Infowars website staff pleads guilty to Capitol attack

A Texas man described as a video editor on the conspiracy theory website Infowars pleaded guilty Monday to breaking into the U.S. Capitol, where he filmed the scene of a police officer fatally shooting a California woman who joined a mob attack.

Samuel Christopher Montoya faces a maximum sentence of six months in prison after pleading guilty to a misdemeanor count of parading, demonstrating or picketing at the Capitol building. U.S. District Judge John Bates is scheduled to sentence Montoya on February 14, 2023.

Less than a week after the attack on January 6, 2021, the FBI received a tip from a relative of Motoya who claimed to have evidence that he was in the Capitol near the fatal shooting of Ashli ​​Babbitt. Babbitt, a 35-year-old Air Force veteran from San Diego, was shot and killed by a police officer as she climbed through a broken door leading to the House lobby.

Identifying himself as “Sam from Infowars.com,” Montoya recorded and narrated a 44-minute video showing him walking from the Capitol into the building, the FBI said.

Montoya, 37, described himself as a “reporter” or “journalist” in the video, but wore a red “Make America Great Again” hat and made statements celebrating the mob attack.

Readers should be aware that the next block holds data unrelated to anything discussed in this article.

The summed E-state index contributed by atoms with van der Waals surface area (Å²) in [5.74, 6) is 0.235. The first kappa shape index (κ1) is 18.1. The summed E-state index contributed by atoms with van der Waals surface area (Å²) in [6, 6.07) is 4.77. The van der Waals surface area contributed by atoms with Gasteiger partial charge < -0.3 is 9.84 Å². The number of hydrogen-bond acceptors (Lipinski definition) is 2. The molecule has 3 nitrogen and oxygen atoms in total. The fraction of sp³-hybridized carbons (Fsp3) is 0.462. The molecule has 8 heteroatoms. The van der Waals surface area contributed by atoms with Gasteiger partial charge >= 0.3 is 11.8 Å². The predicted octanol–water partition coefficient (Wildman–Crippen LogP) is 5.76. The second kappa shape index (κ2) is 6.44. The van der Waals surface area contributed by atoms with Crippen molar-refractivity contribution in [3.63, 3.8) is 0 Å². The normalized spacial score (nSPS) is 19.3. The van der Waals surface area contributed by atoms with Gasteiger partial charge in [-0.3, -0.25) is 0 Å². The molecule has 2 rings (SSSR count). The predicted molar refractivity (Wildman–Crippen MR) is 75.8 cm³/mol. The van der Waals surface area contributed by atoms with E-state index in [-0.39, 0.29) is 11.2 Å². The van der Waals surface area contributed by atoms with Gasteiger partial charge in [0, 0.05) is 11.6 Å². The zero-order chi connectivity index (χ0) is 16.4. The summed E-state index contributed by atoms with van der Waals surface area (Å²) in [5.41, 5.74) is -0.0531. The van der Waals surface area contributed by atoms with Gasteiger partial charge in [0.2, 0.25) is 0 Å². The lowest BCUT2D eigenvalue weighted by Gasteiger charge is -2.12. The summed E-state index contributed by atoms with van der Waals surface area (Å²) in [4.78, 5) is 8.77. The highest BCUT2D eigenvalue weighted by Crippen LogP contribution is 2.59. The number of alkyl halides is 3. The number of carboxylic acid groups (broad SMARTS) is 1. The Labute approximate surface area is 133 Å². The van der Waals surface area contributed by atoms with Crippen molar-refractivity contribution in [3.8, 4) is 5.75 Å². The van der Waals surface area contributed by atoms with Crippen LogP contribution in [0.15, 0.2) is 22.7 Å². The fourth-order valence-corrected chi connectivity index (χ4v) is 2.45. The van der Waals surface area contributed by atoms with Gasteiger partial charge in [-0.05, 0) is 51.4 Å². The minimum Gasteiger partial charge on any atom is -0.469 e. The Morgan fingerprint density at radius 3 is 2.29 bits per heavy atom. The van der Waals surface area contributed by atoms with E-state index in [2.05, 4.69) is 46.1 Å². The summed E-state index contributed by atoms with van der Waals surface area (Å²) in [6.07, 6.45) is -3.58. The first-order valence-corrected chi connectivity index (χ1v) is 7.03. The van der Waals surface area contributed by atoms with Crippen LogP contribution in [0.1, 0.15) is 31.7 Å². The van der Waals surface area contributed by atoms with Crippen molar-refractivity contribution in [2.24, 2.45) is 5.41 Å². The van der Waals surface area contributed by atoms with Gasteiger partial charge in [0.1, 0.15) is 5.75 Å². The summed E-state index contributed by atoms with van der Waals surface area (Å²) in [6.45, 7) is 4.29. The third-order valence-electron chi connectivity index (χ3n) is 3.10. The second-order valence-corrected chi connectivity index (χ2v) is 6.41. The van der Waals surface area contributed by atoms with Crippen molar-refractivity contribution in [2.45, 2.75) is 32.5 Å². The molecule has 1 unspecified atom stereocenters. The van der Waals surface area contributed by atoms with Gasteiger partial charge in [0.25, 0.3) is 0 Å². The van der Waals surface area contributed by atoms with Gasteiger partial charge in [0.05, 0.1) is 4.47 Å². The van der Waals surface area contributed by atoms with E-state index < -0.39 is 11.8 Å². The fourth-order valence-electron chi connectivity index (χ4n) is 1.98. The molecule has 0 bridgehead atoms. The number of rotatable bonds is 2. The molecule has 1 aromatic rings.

“We’re taking our house back! We’re taking the people’s house back!” he said, according to FBI agent statements.

Montoya was credited as the video editor on “Infowarsstore.com” when he appeared on the Infowars show hosted by Owen Shroyer two days after the riots, the statement said. The show aired footage of the disturbance taken by Motoy, who described to Shroyer what he saw and heard at the scene of Babbitt’s shooting.

The officer who shot Babbitt has been cleared of wrongdoing by both federal prosecutors and the Capitol Police.

Montoya was arrested in Austin, Texas in April 2021. Shroyer was also arrested on charges of rioting at the Capitol.

Shroyer claimed he was acting as a journalist on Jan. 6 and asked a judge to dismiss his riot charges. Prosecutors countered that the First Amendment did not protect Shroyer’s behavior at the Capitol that day.

Almost a year ago, the House Committee investigating the January 6 attacks issued subpoenas for documents and testimony from Infowars founder Alex Jones. Jones promoted former President Donald Trump’s baseless claims of election fraud and called on his viewers to join him in Washington, DC, at a “Stop the Steal” rally on January 6. Jones was not accused of entering the Capitol with the mob.

In October, a Connecticut jury ordered Jones and his company, Free Speech System, to pay nearly $1 billion in damages to compensate the families of children and educators killed in the 2012 Sandy Hook Elementary School massacre. The families said Jones broadcast lies about the school shooting that caused them to be bullied and threatened.

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